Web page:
Welcome to the Evidence Act 2008

This blog was started back when the Evidence Act 2008 was nothing more than a gleam in Parliament's eye. It was an attempt to further understanding of some challenging new legislation when information about it was difficult to find.

Since then, many authors and luminaries have turned their minds to the complex issues the Act obliges Victorian lawyers to engage with. A blog devoted exclusively to this one piece of legislation isn't necessary, and is impossible for us to give the attention it deserves.

If you're looking for a more conventional blog posting on topical legal issues, have a look at Quis Custodiet Ipsos Custodes? by the same authors.

This site is no substitute for legal advice from an Australian lawyer. If you have a legal problem, it's great that you are doing a bit of research, but go consult a professional.


104 Further protections-cross-examination as to credibility

104. Further protections-cross-examination as to credibility

(1) This section applies only to credibility evidence in a criminal proceeding and so applies in addition to section 103.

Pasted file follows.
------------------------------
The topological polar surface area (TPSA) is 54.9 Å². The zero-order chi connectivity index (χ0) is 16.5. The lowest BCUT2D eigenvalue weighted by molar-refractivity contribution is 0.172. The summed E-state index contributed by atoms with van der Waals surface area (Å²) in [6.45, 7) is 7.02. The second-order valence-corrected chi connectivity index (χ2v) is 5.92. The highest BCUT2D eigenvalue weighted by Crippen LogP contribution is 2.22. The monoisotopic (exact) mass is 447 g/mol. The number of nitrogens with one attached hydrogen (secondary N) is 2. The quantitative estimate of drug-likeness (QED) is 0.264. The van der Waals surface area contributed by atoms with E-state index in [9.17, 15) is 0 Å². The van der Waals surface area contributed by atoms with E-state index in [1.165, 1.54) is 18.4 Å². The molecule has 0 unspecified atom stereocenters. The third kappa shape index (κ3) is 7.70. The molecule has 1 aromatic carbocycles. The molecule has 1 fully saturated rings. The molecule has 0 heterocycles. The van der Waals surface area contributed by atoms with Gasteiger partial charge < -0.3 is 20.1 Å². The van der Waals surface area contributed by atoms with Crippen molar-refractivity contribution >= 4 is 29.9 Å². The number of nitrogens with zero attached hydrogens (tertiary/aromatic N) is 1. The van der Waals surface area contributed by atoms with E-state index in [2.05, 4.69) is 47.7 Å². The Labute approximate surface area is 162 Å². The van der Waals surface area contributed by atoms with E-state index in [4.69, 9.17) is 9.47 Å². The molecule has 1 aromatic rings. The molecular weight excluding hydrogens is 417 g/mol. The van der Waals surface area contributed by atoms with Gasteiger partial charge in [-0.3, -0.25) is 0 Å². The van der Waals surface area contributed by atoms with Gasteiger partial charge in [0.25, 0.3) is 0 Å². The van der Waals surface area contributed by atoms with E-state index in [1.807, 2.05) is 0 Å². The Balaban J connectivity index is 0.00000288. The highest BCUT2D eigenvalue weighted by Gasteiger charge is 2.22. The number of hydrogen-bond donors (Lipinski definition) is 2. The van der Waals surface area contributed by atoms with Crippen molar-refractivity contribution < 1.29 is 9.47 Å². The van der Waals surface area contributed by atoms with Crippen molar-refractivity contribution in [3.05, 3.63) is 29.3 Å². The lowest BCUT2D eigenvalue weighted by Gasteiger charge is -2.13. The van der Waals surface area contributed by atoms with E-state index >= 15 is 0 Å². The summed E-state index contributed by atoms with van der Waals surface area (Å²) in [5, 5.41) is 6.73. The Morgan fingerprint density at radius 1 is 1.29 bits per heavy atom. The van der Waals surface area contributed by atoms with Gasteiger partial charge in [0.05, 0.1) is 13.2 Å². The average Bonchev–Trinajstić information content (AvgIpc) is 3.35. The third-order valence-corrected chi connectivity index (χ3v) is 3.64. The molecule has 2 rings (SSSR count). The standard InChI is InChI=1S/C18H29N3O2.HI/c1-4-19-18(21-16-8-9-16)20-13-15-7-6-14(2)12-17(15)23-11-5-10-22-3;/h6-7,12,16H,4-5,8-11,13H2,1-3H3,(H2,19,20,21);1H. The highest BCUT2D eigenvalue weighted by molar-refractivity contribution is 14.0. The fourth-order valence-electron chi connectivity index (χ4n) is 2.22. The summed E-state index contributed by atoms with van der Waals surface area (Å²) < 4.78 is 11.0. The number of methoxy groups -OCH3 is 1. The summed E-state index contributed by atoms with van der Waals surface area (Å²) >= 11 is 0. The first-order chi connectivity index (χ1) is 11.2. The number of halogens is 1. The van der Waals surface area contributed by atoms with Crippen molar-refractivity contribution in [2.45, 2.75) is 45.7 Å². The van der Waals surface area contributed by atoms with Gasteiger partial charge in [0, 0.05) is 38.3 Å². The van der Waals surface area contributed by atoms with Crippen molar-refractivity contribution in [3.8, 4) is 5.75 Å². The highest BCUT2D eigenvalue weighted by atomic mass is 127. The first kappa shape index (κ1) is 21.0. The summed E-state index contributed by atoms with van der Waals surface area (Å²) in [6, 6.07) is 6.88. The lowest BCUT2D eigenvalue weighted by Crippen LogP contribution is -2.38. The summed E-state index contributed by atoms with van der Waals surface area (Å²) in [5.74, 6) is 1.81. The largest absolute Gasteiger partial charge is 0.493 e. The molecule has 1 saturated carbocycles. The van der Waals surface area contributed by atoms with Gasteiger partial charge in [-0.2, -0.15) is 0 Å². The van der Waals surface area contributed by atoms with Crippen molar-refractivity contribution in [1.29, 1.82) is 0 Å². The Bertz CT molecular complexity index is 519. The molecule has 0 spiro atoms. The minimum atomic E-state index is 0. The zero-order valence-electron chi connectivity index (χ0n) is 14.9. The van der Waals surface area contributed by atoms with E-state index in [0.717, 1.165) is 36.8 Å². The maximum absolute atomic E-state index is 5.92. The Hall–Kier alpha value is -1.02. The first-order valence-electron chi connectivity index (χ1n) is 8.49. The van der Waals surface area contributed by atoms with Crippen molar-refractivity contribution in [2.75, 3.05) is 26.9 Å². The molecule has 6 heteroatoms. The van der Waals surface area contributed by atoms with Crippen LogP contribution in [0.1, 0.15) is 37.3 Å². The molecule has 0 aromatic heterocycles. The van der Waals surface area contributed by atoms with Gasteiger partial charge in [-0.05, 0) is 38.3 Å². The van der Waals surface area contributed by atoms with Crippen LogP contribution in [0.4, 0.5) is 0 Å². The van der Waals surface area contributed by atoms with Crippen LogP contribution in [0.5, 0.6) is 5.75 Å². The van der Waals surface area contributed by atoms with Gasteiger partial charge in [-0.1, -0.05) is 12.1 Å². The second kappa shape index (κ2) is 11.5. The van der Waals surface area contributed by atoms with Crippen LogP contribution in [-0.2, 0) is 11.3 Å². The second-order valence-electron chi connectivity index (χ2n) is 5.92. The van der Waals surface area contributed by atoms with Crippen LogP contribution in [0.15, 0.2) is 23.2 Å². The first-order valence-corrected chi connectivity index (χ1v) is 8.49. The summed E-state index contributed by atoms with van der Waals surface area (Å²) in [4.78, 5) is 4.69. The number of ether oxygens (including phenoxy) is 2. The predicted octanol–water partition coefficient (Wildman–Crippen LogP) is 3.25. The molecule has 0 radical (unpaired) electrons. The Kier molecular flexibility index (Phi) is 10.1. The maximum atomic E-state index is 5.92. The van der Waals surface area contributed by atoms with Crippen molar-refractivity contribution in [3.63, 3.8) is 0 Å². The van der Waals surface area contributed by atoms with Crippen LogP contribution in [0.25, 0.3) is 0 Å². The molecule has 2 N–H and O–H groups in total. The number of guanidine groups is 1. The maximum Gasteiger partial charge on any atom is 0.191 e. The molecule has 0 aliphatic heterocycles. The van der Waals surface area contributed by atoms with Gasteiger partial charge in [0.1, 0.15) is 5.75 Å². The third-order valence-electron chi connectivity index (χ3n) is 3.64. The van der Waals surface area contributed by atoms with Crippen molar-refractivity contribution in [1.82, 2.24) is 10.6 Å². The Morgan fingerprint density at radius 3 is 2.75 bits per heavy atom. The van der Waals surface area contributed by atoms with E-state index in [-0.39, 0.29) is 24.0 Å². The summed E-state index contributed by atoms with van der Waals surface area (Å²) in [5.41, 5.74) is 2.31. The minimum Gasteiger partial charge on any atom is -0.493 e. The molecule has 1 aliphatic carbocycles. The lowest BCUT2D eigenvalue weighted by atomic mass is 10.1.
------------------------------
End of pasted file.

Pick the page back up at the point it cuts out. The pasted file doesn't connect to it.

(2) A defendant must not be cross-examined about a matter that is relevant to the assessment of the defendant's credibility, unless the court gives leave.

(3) Despite subsection (2), leave is not required for cross-examination by the prosecutor about whether the defendant-

(a) is biased or has a motive to be untruthful; or

<(b) is, or was, unable to be aware of or recall matters to which his or her evidence relates; or (c) has made a prior inconsistent statement.

(4) Leave must not be given for cross-examination by the prosecutor under subsection (2) unless evidence adduced by the defendant has been admitted that-

(a) tends to prove that a witness called by the prosecutor has a tendency to be untruthful; and

(b) is relevant solely or mainly to the witness's credibility.

(5) A reference in subsection (4) to evidence does not include a reference to evidence of conduct in relation to-

(a) the events in relation to which the defendant is being prosecuted; or

(b) the investigation of the offence for which the defendant is being prosecuted.

(6) Leave is not to be given for cross-examination by another defendant unless-

(a) the evidence that the defendant to be cross-examined has given includes evidence adverse to the defendant seeking leave to cross-examine; and

(b) that evidence has been admitted.


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